Plating FDM Materials

The FDM printing process is the most commonly used rapid prototype method.

Some common materials used with FDM include Ultem, Nylon, ABS and other readily available materials. This wide scope of materials selection allows FDM prototypes to be used for many aerospace, medical, industrial, and consumer applications.

Ultem 9085 3d Printed
Sls Chainmale With Electroless Nickel

Plating SLS Materials

SLS production is fast and dynamic – One reason is the fact that multiple products can be printed simultaneously during one session, since the printer is filled with thermoplastic powder. Rather than building the product layer upon layer like traditional 3D printing, SLS melts the powder together, offering a quick turnaround rate, as well as dynamic and complex design possibilities due to its creation process.

SLS is also cheap due to how fast its production process is. This makes it more affordable when buying in bulk, as well as offering the ability to meld multiple plastics together at a more affordable rate.

Plating SLA Materials

SLA’s biggest attribute is the ability in which models can be printed. Many complex models can be printed in under a day, which makes it ideal for situations involving time restraints.

The prototypes produced can be strong enough to be implemented into final designs and actual products. SLA is also strong enough to be used as an injection mold tool or metal casting.

Sla With Electroless Nickel

A Closer Look at 3D Printing

3D printing is a process in which a three dimensional object is created—or printed—through the use of computer control. 3D printing uses computer aided design (CAD) to quickly and accurately fabricate a 3D model through the uses of additive manufacturing. Additive manufacturing is a process in which material is stacked layer upon layer to create a 3 Dimensional model. Many different types of materials can be used for 3D modeling, as well as plenty of different processes in which 3D modeling can be utilized.

SLA 3D Printing

SLA—also known as Stereolithography—is a type of 3D printing in which photopolymerization is used to stack layers of material to create a 3D product (additive manufacturing). Light is used in this process to link polymers together, which is how the layers of plastic adhere to one another to form the product. SLA is primarily used for prototyping and 3D modeling in the medical field due to its quick turnaround time.

SLA is commonly used for medical modeling. Accurate 3D models of body parts are recreated through computer scans and then fabricated through the use of SLA printing, where they are then examined and studied. SLA is also commonly used for prototyping since 3D models can quickly and cheaply be produced for tests and mock-ups.

FDM 3D Printing

FDM—also known as Fuel deposition modeling—is a type of 3D printing that is commonly used for production, modeling, and prototyping. It is a useful type of 3D printing because it allows the use of multiple materials when printing, which creates products with multiple properties. FDM is also known as solid based additive manufacturing technology because, while layering the model, a metal wire or a plastic filament is unwound from a wire and set on the model. This is generally done to support an already built model, increasing the strength of the model.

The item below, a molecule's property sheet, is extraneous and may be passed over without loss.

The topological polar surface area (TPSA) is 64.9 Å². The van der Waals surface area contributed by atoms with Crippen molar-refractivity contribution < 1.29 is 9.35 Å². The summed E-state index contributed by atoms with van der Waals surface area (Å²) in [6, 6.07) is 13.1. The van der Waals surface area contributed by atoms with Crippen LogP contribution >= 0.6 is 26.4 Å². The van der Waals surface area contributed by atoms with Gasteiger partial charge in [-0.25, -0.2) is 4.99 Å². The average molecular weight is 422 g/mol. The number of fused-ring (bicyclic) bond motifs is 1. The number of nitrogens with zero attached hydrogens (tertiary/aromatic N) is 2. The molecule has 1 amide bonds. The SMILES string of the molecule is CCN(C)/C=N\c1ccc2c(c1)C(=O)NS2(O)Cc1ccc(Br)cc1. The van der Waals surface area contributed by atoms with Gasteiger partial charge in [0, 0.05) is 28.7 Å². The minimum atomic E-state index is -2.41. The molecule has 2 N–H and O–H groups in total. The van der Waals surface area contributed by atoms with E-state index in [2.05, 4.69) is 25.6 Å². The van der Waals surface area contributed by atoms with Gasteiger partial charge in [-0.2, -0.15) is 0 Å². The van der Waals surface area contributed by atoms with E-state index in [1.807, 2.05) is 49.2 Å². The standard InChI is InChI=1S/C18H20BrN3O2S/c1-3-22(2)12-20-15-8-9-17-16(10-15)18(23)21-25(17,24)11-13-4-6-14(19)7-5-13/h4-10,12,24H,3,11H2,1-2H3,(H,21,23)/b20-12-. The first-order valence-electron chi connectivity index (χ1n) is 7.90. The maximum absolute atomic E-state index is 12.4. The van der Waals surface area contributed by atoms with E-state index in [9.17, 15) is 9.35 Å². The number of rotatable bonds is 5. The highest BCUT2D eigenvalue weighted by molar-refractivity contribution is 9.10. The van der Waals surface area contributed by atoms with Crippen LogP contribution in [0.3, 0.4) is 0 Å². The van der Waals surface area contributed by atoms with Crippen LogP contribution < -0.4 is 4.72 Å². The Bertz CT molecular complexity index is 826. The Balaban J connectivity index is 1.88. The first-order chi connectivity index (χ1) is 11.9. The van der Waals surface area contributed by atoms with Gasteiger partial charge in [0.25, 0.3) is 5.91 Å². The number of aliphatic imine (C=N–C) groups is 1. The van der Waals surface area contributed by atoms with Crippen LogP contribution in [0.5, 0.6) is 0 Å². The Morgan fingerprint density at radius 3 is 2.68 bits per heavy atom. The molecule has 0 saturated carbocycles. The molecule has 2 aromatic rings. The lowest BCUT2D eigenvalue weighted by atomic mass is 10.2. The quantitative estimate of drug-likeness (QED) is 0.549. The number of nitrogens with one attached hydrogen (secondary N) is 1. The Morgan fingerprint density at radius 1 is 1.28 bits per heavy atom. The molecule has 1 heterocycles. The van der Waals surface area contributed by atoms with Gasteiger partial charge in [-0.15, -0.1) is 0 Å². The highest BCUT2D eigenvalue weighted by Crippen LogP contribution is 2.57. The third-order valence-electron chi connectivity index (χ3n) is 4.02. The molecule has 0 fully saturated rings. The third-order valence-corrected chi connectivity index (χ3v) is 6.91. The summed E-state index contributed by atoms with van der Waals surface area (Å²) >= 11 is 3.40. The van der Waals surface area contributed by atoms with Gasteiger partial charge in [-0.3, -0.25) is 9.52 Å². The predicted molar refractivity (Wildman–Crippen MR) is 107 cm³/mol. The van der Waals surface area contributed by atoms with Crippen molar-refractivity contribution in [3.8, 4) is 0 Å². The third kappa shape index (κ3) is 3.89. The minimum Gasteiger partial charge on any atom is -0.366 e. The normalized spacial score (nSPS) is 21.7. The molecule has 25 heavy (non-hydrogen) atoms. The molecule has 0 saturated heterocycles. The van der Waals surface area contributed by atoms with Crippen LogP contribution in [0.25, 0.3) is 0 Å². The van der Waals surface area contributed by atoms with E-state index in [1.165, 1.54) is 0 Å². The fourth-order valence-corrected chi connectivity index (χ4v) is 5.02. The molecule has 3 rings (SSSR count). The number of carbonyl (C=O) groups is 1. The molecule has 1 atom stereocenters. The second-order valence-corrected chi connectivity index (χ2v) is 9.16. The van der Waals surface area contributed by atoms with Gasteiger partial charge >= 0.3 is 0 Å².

The common process is that the initial material is used to create the model, which is then reinforced by a soluble support structure. Finally, another layer can be used to color the model, offering it more aesthetic options than other forms of 3D printing.

Due to its ability to utilize multiple layers, FDM isn’t as dynamic as other forms of 3D printing in regard to its ability to create more complex or flexible products. That is not to say that FDM is creates rigid and cumbersome products—it should be noted that it is still afforded the ability to create flexible products—but FDM is less flexible when compared to its competition.

SLS 3D Printing

SLS—also known as selective laser sintering—is a type of 3D printing in which a laser is used to adhere different types of thermoplastic powders together to create a three dimensional model. Through the aid of CAD, a 3D design model is loaded onto a computer, which then fabricates a physical model of the design.

Since SLS doesn’t need a support feeder when creating its models, it is afforded the ability to create incredibly complex designs that were previously too difficult to produce under different means. This gives SLS an incredibly range of design options that is unrivaled by most types of 3D printing.

Since most space is utilized during the actual printing process, the cost of printing is significantly cheaper due to the fact that multiple, separate pieces can be printed simultaneously.

One drawback of SLS is the fact that it is unable to print a product that is both hollow and enclosed. This is due to the fact that powder is fused together rather than printed layer by layer. This inhibits some printing capabilities for SLS.

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